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Business Observer Saturday, May 28, 2022 4 months ago

Former pro wrestler bites into bakery business with Sarasota store

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Eric Koenreich seeks to find sustainable success in hyper-competitive industry: cookies.
by: Mark Gordon Managing Editor

Don’t be fooled by the X-Men T-shirt, the sleeves of colorful tattoos on each arm, the "Teenage Mutant Ninja Turtles" VHS tapes and the Britney Spears posters.

Eric Koenreich, owner of the bounty of 1990s nostalgia — and the tattoos —  is a serious entrepreneur, albeit one with a sweet tooth and silly side. Like his approach to business, the 40-year-old Koenreich’s life path is rather unconditional. His first career was in professional wrestling, competing in the Ring of Honor and Full Impact Pro circuits under the name Erick Stevens. After that, Koenreich, who weighed 300 pounds in high school, changed his focus to personal training, focusing on powerlifting.

Then, at the onset of the pandemic, Koenreich shifted again, become a cookie entrepreneur. That business, Kookies & Kream in Sarasota, is where Koenreich has cooked up some big plans, which come with just-as-big challenges.

Notably, Koenreich is attempting to make a go of brick and mortar bakery retail after finding fast success online. On the surface, the transition is a sour-tasting recipe, where expenses have increased significantly and margins have tightened. But Koenreich, like many of his 1990s-themed heroes, relishes a good underdog story. “I’m a grinder,” he says. “I always have been.”

The grind starts with the pandemic. A married father of three young kids, Koenreich, even with his fitness career, had a blog and Instagram page that tracked fun and goofy snacks, drinks and junk food. Some friends suggested he should bake cookies, not just post pictures. He gave it a whirl.

Through trial and error, Koenreich created a signature cookie, a dense, dome-shaped treat, some of which weigh half or even three-fourths of a pound. Flavors range from standard chocolate chip to cookies with Twinkies or Cinnamon Toast Crunch.  

Koenreich started an online business, which took off. “Six orders quickly became 12, that quickly became 24 and before you know it I was doing 32 orders in my kitchen,” Koenreich says, “with two Cuisinart machines humming at the same time.”

Koenreich then leased space in RISE Bakery, a shared kitchen in Sarasota run by Christine Nordstrom, founder of local chain Five-O Donuts. Kookies & Kream next went on a pandemic growth spurt. With online orders all over the country and low overhead, Koenreich was working a mere 16 hours a week, he says, Mondays and Tuesdays, churning out cookies. That was enough to hit $16,000 a month in sales and clear $10,000 a month in profit — at least for the first year or so of the pandemic.

But the dough didn’t last. By early 2021, Koenreich says, “every Tom, Dick and Harry who lost their job or quit their job amid the pandemic went to go be a home baker. The competition online is very fierce.”

Koenreich decided to shift again, to pushing local. The model is similar to Nordstrom’s Five-O Donuts, which has grown from one Sarasota-Bradenton location in 2017 to now four with a fifth on the way. Koenreich opened the first Kookies & Kream, on Beneva Road in the former RISE space, in June 2021. He used his online profits to open the store, an investment of $15,000 to $20,000, which included buying Nordstrom’s refrigerator and one of her convection ovens, in addition to a new mixer.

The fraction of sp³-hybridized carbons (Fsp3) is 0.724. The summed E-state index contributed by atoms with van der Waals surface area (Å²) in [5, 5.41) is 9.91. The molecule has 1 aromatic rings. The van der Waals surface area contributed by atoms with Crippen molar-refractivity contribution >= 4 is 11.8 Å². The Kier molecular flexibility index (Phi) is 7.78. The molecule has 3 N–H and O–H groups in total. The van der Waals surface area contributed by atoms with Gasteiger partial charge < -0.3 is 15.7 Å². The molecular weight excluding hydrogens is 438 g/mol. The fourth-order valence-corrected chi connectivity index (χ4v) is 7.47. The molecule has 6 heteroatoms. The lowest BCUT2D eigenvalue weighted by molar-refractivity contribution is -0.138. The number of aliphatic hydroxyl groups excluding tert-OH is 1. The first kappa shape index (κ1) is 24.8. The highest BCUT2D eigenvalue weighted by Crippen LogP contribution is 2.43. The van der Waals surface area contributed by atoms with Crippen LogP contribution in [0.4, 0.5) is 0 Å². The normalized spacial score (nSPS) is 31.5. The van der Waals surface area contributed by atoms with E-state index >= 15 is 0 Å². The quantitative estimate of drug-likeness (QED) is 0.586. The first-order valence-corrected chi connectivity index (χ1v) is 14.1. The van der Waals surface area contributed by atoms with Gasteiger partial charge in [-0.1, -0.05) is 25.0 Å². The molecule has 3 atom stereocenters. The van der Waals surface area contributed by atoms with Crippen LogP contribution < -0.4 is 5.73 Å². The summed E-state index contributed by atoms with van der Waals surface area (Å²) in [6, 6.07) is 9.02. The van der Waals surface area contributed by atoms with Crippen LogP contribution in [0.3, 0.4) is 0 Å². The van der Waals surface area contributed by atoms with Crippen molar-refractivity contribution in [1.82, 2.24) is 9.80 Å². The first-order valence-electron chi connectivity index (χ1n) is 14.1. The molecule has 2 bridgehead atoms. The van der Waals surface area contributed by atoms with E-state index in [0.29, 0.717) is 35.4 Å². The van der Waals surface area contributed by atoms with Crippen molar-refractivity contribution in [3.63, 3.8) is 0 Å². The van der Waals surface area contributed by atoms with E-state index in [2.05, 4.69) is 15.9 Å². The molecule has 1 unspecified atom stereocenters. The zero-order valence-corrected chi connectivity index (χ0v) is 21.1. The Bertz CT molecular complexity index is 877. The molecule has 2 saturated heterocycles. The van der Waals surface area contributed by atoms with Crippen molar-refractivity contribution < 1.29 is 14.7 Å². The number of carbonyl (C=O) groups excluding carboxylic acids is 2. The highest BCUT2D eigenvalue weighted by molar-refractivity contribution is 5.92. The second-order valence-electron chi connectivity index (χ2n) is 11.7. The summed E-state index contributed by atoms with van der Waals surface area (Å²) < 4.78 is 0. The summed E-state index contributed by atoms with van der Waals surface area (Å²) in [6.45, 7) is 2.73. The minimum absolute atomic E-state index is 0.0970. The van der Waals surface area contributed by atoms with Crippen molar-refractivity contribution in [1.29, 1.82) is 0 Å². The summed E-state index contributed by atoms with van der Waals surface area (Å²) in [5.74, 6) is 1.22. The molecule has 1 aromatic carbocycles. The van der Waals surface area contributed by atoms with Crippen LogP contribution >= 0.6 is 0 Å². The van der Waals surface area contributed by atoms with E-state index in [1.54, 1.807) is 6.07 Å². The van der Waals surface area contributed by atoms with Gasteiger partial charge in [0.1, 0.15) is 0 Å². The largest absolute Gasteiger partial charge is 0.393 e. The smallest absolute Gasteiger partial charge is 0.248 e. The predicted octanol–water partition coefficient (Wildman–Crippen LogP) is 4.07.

A pop-culture aficionado born in 1982, Koenreich decked out the location with 1990s nostalgia, heavy on “Saved by the Bell.” Says Koenreich: “I didn’t want to do this just because the cookies are unique. I wanted it to be my personal story. I wanted it to have personality.”

Eric Koenreich opened Kookies & Kream, a cookie store filled with 1990s memorabilia and nostalgia, in Sarasota in June 2021. (Photo by Mark Wemple)

As the one-year anniversary of the store approaches, the transition, Koenreich admits, hasn’t been a cinch. Rent, utilities and other expenses are up, and sales, without constant online orders, are OK he says, but not as robust as being exclusively e-commerce. “It’s been a hard adjustment,” he says. “I really liked it when I was on top of the world. But to have opened a brick and mortar store and not completely lost your butt, I consider that to be a pretty big accomplishment. I’m confident we can succeed with brick and mortar.”

The biggest challenge, Koenreich says, is “getting people in the shop.”

He intends to do that through online and social media marketing combined with word-of-mouth. He had a win a few weeks ago, when a tourist posted a TikTok video of the store and cookies that got some viral-like traction. “We got a crazy amount of business from that TikTok,” says Koenreich, including 40 customers in two days.

Another avenue to boost sales is partnering with local restaurants. In one, with Hana Sushi Lounge in Lakewood Ranch, Koenreich is making some quirky cookies, like peanut butter miso. Koenreich also targets corporate accounts and custom cake orders, the latter of which, he says, is “really where bakeries make money.”

Koenreich says multiple stores are in the three or five year plan, like Nordstrom has done with Five-O, but for now his attention is all on store No. 1. He adds that chains like Crumbl, which recently opened a stylish cookie store at the-nearby Mall at University Town Center, don’t really scare him because “they don’t have the heart I have … they don’t have our story.”

It’s that story — and those cool '90s characters —Koenreich will lean on to make Kookies and Kream last past the first bite. “Nothing makes me happier,” he says, “than when the store is full of people.”

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